Some Applications of Graph Theory (Wikipedia Summary)

Many practical problems can be represented by graphs.

In computer science, graphs are used to represent networks of communication, data organization, computational devices, the flow of computation, etc. For instance, the link structure of a website can be represented by a directed graph, in which the vertices represent web pages and directed edges represent links from one page to another. A similar approach can be taken to problems in travel, biology, computer chip design, and many other fields. The development of algorithms to handle graphs is therefore of major interest in computer science.

Since syntax and compositional semantics follow tree-based structures,the field of linguistics has been greatly influenced by graph theory.  Modeling word meaning is easier when a given word is understood in terms of related words, so semantic networks are therefore important in computational linguistics. Much work has been done in understanding language as a graph.  Phonology (which uses lattice graphs in optimality theory) and morphology (which uses finite-state transducers to analyse finite-state morphology) also benefit from this field of mathematics.  Interestingly, organizations such as TextGraphs, as well as various 'Net' projects, such as WordNet, VerbNet, and others have sprung up due to the usefulness of graph theory to linguistics.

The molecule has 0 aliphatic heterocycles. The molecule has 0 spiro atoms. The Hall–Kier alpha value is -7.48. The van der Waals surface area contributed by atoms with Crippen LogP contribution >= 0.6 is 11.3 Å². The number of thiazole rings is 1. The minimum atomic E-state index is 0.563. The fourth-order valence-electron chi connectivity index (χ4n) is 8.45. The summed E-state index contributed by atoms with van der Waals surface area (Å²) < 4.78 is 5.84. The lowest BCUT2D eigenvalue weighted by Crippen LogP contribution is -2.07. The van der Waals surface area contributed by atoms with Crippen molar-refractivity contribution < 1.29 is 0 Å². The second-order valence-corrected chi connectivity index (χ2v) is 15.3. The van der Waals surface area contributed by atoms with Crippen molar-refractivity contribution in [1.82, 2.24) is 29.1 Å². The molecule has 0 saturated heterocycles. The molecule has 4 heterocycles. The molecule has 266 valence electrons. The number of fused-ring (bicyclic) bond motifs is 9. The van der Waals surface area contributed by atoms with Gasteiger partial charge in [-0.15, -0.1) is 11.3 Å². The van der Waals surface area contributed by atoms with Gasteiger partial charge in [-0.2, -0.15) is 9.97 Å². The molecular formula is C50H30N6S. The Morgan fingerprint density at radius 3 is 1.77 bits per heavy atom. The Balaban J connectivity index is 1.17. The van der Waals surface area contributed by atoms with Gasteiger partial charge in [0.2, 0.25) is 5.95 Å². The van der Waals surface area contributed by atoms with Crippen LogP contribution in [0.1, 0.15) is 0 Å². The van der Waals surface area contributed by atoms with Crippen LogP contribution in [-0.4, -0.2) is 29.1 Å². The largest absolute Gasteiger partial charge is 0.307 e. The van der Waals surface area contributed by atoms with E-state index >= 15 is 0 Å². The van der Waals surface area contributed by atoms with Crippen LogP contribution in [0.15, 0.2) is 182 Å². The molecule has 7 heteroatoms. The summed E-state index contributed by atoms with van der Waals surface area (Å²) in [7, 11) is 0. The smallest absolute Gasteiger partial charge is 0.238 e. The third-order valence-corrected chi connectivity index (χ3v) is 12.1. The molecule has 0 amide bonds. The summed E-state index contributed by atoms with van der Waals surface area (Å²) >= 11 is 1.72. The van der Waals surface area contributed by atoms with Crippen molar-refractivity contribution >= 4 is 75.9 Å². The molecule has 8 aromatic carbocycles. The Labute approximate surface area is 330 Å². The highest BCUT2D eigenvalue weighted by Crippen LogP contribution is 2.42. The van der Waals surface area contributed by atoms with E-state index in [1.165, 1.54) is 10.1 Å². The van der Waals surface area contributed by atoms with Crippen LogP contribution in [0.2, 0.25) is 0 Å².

Graph theory is also used to study molecules in chemistry and physics. In condensed matter physics, the three-dimensional structure of complicated simulated atomic structures can be studied quantitatively by gathering statistics on graph-theoretic properties related to the topology of the atoms. In chemistry a graph makes a natural model for a molecule, where vertices represent atoms and edges bonds. This approach is especially used in computer processing of molecular structures, ranging from chemical editors to database searching. In statistical physics, graphs can represent local connections between interacting parts of a system, as well as the dynamics of a physical process on such systems. Graphs are also used to represent the micro-scale channels of porous media, in which the vertices represent the pores and the edges represent the smaller channels connecting the pores.